There were like 5 people at Potatopatch when I got there, most of which bailed back down after getting their points. The two riders that pushed on were both pretty young. I recognized one of them though. I'd parked next to him at the 2019 Southern Cross and then happened to again at the 2019 incarnation of this event. His name was Greg, and the other guy with him was his brother Jayden. They're both very strong and skilled, and I ended up leapfrogging them back and forth for the rest of the ride.

Checkpoint 3: Chestnut Lead Trailhead.

Chestnut Lead Selfie

It was cool up on the ridge, but it wasn't "cold" per-se. I was definitely on the edge of comfortable, but I wasn't motivated to stop and redress.

I'd ridden the Mill Creek Loop a few times this past year, and was kind-of familiar with the location of the overlook. It doesn't seem like a long way from it to the ridge, when you're climbing, but bombing down to it from the ridge seemed to take forever. This sounds completely backwards. Like it ought to seem like a longer to climb-from than descent-to. This struck me as I rode and I actually started to get worried that, inexplicably, I'd made some wrong turn, or somehow ridden past it without recognizing it. I kept seeing riders coming the other way though, so I felt somewhat reassured. But, they could also have taken a wrong turn or passed it...

When I finally got there, I was honestly relieved.

Checkpoint 4: Mill Creek Overlook.

Mill Creek Overlook 
	Mill Creek Overlook Selfie

I had to pee about halfway back up, and the kids caught and passed me. I almost caught them climbing out, and then did as they stopped to check their maps at the intersection. We chatted for a second. It turned out that we all had the same plan. They'd never been to Lake Conasauga though, or to the fire tower, and weren't super sure about how to get to either. In 20+ years of riding up there, I'd never actually been to Lake Conasauga either. There used to be a picnic area directly across from Tibbs, and it was once possible to get water from it, so I'd been there. But that was shut down long ago, and I'd never been to the lake itself, ever. It looked straightforward on the map though, and we ended up riding together down to it.

Checkpoint 5: Conasauga Lake Boat Launch.

Conasauga Lake Boat Launch 
	Conasauga Lake Boat Launch Selfie

Now, I've officially been to Conasauga Lake!

I really should go back. Maybe camp there. It looked pretty nice.

Next, we climbed out and headed up to the fire tower. They pulled ahead of me on the climb, but hung around at the top long enough to catch them. Some hikers were just heading down as I arrived.

Checkpoint 6: Grassy Mountain Fire Tower.

Bike at the Grassy Mountain Fire Tower 
	Grassy Mountain Fire Tower 
	Grassy Mountain Fire Tower Selfie

Greg and Jayden:

Greg and Jayden

I left while they were still eating, and passed the hikers I'd seen earlier. We talked for just a second. They'd climbed the actual fire tower itself. It turns out the trapdoor is unlocked these days. Nice! I've never been all the way up to the deck. Historically, it was always locked.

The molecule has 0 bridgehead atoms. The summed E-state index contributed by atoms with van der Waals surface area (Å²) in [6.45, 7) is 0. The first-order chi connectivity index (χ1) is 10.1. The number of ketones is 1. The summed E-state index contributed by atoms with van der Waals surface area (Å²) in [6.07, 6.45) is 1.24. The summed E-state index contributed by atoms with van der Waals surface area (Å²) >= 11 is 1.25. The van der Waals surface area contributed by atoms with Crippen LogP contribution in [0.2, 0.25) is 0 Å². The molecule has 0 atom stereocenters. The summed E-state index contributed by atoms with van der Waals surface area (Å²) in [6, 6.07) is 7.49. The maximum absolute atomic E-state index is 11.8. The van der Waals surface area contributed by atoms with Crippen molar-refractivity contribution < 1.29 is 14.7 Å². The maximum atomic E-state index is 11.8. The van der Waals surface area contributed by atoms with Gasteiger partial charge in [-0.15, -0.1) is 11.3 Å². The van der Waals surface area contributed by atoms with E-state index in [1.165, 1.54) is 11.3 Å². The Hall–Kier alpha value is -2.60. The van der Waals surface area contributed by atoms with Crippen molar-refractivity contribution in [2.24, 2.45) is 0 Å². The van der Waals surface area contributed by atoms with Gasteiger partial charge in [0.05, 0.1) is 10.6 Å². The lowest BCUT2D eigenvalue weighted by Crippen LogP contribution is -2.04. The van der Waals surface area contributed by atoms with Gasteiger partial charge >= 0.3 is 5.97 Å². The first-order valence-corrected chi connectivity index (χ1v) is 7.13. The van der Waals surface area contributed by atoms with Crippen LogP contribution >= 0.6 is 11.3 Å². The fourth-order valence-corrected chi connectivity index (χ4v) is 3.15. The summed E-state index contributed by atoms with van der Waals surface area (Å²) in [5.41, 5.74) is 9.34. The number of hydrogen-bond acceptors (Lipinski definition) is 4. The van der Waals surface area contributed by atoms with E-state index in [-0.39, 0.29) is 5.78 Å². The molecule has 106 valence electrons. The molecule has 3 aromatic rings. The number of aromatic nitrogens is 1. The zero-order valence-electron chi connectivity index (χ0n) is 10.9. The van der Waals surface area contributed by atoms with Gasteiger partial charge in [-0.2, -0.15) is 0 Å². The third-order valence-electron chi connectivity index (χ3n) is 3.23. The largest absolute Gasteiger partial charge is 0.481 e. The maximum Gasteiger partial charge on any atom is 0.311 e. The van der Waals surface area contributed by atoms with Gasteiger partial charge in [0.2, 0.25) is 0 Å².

At Windy Gap, I noticed a "Motorcycles Only Beyond This Point" sign that I'd never noticed before. There was always an "Expert Riders Only Beyond This Point" sign, and I could see it further down. I know what they mean - basically "No ATV's Beyond This Point". It isn't meant to exclude bikes an hikers. Odd that I'd never noticed it before. Maybe it's new. I waited for the kids there. It struck me that if they'd never ridden Windy Gap, and didn't know what they were getting themselves into, then it could be bad. It turned out that they'd both ridden it before, and had a healthy respect for it.

I always forget... The first half mile or so of Windy Gap is actually a steep, chunky climb. It tough, so you'd think I'd remember, but no.

I took the lead, but the kids gave me some room, and didn't appear to have any more trouble than I did riding the trail. Legs AND skills, it would appear. Nice!

When we got into the switchbacks, they had fallen behind a bit, so I waited for a minute or so. Jayden came down first and assured me that Greg is a better downhiller than he is, and had just gotten behind because there were some technical rollers up there. I thought that we were through the switchbacks and were about to start the doubletrack section. So, I left them behind, figuring we'd gotten through all of the really gnarly stuff. Turned out that I'd forgotten how many switchbacks there were, and we were only about halfway through them.


The very first bit of doubletrack was super rocky too. I also hadn't remembered that. If I'd remembered it correctly, I'd have ridden it out with the kids, just to be on the safe side. It turned out later, that they'd had no problem with any of the technical stuff. There was, however, a branch hanging way out into the trail. When I passed it, I had to dodge pretty hard to avoid it, and I thought "man, someone's going to hit that", but at the speed I was going, there was no way I was going to walk back up and break it off. One of them hit it. I forgot which one. He was Ok, but ended up sketching pretty bad.

Most of the way down on the doubletrack, I ran into a guy with a dog and an off-road skateboard! His girlfriend was in the lot, sitting in a camping chair, reading a book. She did not, at all, seem even the slightest bit happy about being there. I said hi, but she just scowled in reply.

Checkpoint 7: Windy Gap Lot.

Windy Gap Lot 
	Windy Gap Lot Selfie